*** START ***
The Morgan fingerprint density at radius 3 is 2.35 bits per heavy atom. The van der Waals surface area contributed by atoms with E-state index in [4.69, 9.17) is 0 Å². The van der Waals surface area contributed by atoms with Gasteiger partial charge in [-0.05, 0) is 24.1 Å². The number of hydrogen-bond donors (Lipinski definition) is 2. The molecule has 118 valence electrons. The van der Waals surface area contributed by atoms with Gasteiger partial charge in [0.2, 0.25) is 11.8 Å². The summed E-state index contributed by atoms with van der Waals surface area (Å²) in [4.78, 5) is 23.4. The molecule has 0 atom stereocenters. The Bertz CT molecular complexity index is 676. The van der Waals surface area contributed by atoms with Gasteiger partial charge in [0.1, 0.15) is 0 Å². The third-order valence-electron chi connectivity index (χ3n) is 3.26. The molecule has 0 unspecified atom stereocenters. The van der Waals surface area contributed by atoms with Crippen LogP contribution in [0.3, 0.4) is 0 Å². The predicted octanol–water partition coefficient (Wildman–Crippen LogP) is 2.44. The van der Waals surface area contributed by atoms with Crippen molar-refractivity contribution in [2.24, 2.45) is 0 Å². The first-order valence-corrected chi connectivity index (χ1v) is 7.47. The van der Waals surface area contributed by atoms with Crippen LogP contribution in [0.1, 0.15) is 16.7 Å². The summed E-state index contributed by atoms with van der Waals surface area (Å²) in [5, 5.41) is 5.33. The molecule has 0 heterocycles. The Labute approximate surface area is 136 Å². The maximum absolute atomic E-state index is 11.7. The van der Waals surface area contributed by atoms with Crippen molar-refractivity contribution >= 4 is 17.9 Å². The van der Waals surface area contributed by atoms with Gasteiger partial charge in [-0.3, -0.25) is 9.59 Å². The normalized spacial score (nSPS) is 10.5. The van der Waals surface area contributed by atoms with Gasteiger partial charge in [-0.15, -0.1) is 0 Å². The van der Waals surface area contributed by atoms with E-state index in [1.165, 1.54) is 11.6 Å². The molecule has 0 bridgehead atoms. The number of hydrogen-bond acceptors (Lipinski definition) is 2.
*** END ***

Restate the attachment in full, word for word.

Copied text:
The Morgan fingerprint density at radius 3 is 2.35 bits per heavy atom. The van der Waals surface area contributed by atoms with E-state index in [4.69, 9.17) is 0 Å². The van der Waals surface area contributed by atoms with Gasteiger partial charge in [-0.05, 0) is 24.1 Å². The number of hydrogen-bond donors (Lipinski definition) is 2. The molecule has 118 valence electrons. The van der Waals surface area contributed by atoms with Gasteiger partial charge in [0.2, 0.25) is 11.8 Å². The summed E-state index contributed by atoms with van der Waals surface area (Å²) in [4.78, 5) is 23.4. The molecule has 0 atom stereocenters. The Bertz CT molecular complexity index is 676. The van der Waals surface area contributed by atoms with Gasteiger partial charge in [0.1, 0.15) is 0 Å². The third-order valence-electron chi connectivity index (χ3n) is 3.26. The molecule has 0 unspecified atom stereocenters. The van der Waals surface area contributed by atoms with Crippen LogP contribution in [0.3, 0.4) is 0 Å². The predicted octanol–water partition coefficient (Wildman–Crippen LogP) is 2.44. The van der Waals surface area contributed by atoms with Crippen molar-refractivity contribution in [2.24, 2.45) is 0 Å². The first-order valence-corrected chi connectivity index (χ1v) is 7.47. The van der Waals surface area contributed by atoms with Crippen LogP contribution in [0.1, 0.15) is 16.7 Å². The summed E-state index contributed by atoms with van der Waals surface area (Å²) in [5, 5.41) is 5.33. The molecule has 0 heterocycles. The Labute approximate surface area is 136 Å². The maximum absolute atomic E-state index is 11.7. The van der Waals surface area contributed by atoms with Crippen molar-refractivity contribution >= 4 is 17.9 Å². The van der Waals surface area contributed by atoms with Gasteiger partial charge in [-0.3, -0.25) is 9.59 Å². The normalized spacial score (nSPS) is 10.5. The van der Waals surface area contributed by atoms with Gasteiger partial charge in [-0.15, -0.1) is 0 Å². The van der Waals surface area contributed by atoms with E-state index in [1.165, 1.54) is 11.6 Å². The molecule has 0 bridgehead atoms. The number of hydrogen-bond acceptors (Lipinski definition) is 2.